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In this important and original book, Reece Walters examines the politics of criminology and the ways in which criminological knowledge is generated. It includes an overview of the politics and practice of conducting criminological research (drawing upon material from Britain, Europe, Australia, New Zealand and the USA), and the ways that regulatory and governing authorities set research agendas, manipulate the processes and production of knowledge and silence or suppress critical voices through various techniques of neutralisation. The book argues for 'knowledges of resistance' - a position that promotes critique, challenges concepts of power and social order, wrestles with notions of truth and adheres to intellectual autonomy and independence. It provides invaluable insights into the relationship between the criminological researcher, public officials and corporate representatives. Drawing upon a wide range of interviews with academics and administrators from government and business, the book provides rare insights into the ways that knowledge about crime and criminal justice is produced and consumed, revealing why certain topics of criminological enquiry are rarely funded and why others receive ongoing political and governmental support. The book will be essential reading for anybody interested in the development of criminological theory and research, and the context and influences that shape it.
With contributions from leading academics, The Oxford Handbook of Criminology provides an authoritative collection of chapters covering the topics studied on criminology courses. Each chapter details relevant theory, recent research, policy developments, and current debates, and includes extensive references to aid further research.
Comprising fourteen articles by leading international contributors, including some of the most prominent socio-legal and criminological scholars working in the field, this volume is currently the only work available that critically examines W.G. Carson and his crucial influence in the turn towards sociological approaches to criminology and a criminological interest in governance and social control. The 1970s witnessed an epiphany in the sociological understanding of crime in Britain. The correctional perspective, which assumed crimes had inherent or essential qualities that distinguished them from other acts, was superseded by the analysis of how social events came to be defined as so harmful and repugnant as to require criminalization. This shift in perspectives was exemplified in W.G. Carson’s work, which combines a Marxist acknowledgement of the imperative for profit with a symbolic interactionist attention to the restraining effect of prestige and status among producers and regulators. This key work is an essential read for postgraduates and researchers studying and researching in the areas of criminology and law.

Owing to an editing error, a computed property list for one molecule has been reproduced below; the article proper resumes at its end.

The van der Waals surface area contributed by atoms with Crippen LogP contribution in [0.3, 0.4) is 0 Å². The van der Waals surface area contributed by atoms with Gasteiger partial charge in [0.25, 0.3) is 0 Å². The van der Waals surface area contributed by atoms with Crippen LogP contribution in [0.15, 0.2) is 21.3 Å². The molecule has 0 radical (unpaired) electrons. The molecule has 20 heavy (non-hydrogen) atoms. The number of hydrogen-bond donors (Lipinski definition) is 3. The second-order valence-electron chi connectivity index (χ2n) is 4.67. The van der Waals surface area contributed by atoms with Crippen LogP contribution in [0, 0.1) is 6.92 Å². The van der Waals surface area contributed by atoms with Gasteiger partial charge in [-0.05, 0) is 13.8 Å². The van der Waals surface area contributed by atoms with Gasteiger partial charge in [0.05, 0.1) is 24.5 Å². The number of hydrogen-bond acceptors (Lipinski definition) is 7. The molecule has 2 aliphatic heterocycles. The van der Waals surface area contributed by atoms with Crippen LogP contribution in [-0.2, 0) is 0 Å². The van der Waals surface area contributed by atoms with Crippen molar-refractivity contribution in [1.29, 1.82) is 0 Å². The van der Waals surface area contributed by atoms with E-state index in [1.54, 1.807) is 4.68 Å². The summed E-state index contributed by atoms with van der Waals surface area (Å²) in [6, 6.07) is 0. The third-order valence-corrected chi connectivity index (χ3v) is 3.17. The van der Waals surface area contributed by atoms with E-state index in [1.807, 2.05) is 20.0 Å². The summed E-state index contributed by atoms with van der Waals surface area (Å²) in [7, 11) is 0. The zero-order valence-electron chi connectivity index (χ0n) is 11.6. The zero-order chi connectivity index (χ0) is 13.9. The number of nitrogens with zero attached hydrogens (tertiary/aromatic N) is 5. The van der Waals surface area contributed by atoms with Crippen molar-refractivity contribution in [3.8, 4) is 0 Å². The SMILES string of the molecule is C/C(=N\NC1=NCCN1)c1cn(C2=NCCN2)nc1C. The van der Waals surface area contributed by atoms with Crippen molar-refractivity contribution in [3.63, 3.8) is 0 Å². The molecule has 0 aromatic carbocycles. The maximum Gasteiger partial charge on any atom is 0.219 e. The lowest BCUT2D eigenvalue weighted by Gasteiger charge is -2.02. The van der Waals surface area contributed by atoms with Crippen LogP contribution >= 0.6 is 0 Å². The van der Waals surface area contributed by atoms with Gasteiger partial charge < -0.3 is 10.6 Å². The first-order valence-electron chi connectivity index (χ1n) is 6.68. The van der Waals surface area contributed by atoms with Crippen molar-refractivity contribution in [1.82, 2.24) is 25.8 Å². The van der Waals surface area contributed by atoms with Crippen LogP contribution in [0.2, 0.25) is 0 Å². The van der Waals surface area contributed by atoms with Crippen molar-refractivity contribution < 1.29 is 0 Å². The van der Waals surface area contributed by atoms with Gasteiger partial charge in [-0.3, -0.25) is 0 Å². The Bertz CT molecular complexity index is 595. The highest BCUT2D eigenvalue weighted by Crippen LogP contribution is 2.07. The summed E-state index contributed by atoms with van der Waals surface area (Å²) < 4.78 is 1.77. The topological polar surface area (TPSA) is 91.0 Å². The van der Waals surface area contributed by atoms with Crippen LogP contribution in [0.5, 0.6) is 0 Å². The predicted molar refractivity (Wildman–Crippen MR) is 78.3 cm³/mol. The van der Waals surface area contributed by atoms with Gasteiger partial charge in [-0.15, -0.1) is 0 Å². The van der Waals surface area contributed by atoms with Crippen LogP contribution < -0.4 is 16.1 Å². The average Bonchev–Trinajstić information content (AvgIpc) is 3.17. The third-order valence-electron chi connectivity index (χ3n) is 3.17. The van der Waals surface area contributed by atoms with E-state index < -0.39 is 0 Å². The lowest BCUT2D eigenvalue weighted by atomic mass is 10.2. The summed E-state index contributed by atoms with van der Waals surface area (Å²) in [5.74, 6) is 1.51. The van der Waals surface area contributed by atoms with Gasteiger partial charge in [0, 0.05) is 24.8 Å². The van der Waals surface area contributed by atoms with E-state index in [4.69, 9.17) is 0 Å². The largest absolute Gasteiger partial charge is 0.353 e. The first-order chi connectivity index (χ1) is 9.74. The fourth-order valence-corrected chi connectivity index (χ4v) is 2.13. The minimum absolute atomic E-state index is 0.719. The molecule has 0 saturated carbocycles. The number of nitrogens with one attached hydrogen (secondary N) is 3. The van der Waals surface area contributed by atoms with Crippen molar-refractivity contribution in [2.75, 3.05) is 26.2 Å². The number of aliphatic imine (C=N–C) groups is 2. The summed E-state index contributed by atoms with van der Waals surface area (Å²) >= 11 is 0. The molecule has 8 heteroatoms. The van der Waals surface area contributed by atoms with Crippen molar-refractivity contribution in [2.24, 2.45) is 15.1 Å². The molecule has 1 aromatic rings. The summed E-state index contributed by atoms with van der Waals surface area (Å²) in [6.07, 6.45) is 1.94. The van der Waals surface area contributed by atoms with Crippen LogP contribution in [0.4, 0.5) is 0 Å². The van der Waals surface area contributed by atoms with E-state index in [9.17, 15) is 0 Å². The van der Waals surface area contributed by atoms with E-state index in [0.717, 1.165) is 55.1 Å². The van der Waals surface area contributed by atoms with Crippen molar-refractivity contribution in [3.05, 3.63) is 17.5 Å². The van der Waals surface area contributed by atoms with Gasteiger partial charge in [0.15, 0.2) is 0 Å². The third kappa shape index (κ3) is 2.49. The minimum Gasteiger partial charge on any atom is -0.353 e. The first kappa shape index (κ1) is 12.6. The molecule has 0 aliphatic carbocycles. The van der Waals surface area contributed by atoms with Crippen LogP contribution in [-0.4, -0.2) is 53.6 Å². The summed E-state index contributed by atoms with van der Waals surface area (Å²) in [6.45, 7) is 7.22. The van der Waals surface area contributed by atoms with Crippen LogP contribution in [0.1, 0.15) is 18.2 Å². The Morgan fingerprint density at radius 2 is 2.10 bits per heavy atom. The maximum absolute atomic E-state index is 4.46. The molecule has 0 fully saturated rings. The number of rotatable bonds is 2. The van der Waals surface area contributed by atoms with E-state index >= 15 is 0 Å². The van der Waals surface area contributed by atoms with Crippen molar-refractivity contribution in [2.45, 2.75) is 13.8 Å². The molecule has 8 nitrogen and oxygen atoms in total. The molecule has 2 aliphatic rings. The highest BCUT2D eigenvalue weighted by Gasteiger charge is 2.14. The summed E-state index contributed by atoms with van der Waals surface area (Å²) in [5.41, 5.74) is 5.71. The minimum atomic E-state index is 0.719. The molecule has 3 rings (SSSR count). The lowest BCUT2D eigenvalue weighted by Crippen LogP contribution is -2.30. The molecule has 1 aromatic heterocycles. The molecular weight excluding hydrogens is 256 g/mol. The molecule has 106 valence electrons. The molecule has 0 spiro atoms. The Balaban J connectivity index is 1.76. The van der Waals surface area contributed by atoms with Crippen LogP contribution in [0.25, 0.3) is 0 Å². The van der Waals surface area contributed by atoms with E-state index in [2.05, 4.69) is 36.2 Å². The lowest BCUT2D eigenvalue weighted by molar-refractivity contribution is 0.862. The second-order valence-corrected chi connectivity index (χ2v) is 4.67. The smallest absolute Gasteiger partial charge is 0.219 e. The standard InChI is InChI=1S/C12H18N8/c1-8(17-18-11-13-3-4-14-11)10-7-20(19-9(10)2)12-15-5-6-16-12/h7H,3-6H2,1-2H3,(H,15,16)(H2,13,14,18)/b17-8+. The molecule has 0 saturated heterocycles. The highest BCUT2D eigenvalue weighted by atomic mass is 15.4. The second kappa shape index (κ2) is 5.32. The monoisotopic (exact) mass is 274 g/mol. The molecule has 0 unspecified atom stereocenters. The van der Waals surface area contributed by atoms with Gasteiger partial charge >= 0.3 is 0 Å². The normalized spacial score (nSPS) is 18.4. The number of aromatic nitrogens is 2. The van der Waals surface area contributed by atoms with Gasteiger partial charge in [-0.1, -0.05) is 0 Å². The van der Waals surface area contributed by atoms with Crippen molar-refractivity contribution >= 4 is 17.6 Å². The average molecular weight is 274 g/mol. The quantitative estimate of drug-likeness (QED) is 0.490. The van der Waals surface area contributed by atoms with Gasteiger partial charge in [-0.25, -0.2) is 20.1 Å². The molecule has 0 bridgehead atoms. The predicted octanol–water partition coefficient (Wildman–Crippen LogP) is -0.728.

Based on Russell Schutt's bestselling text Investigating the Social World, this Third Edition of The Practice of Research in Criminology and Criminal Justice is the most comprehensive research methods text available to students in criminal justice and criminology. Specifically designed for criminal justice courses and programs, this innovative text uniquely helps to teach research design and techniques within the context of substantive criminology and criminal justice issues of interest to students and the field. With expanded coverage of topics like causation, ethics, and qualitative analysis, along with a comprehensive and one-of-a-kind ancillary package, the Third Edition is a text both students and instructors will appreciate.
This volume traces the modern critical and performance history of this play, one of Shakespeare's most-loved and most-performed comedies. The essay focus on such modern concerns as feminism, deconstruction, textual theory, and queer theory.
The question of dangerousness - how it should be defined and punished, and the ethical dilemmas associated with it - is a recurring theme of modern policy. In this powerful and important book, John Pratt addresses this question by explaining how dangerousness first became an object of penological discourse and why it has since remained so. Pratt sees the late 19th century as an important turning point; earlier concerns about the threat posed by the dangerous classes give way to a new set of concerns about dangerous criminals. He traces change to the present, identifying ‘Three Strikes’ laws and related initiatives as the latest in a long line of attempts to govern the dangerous. Drawing on material from Australia, New Zealand, England, the United States and Canada, the author argues that dangerousness is not a quality possessed by certain groups of offenders. Rather, it is a particular creation of modernity, possessing a life force that began when the concept of risk and its attendant strategies of management found their way into the social fabric. Ultimately, the dilemma of dangerousness is seen as political rather than ethical. Which to choose? The burdens of state regulation necessary to keep dangerousness under control? Or, intolerable license that reducing the role of the state gives to it?

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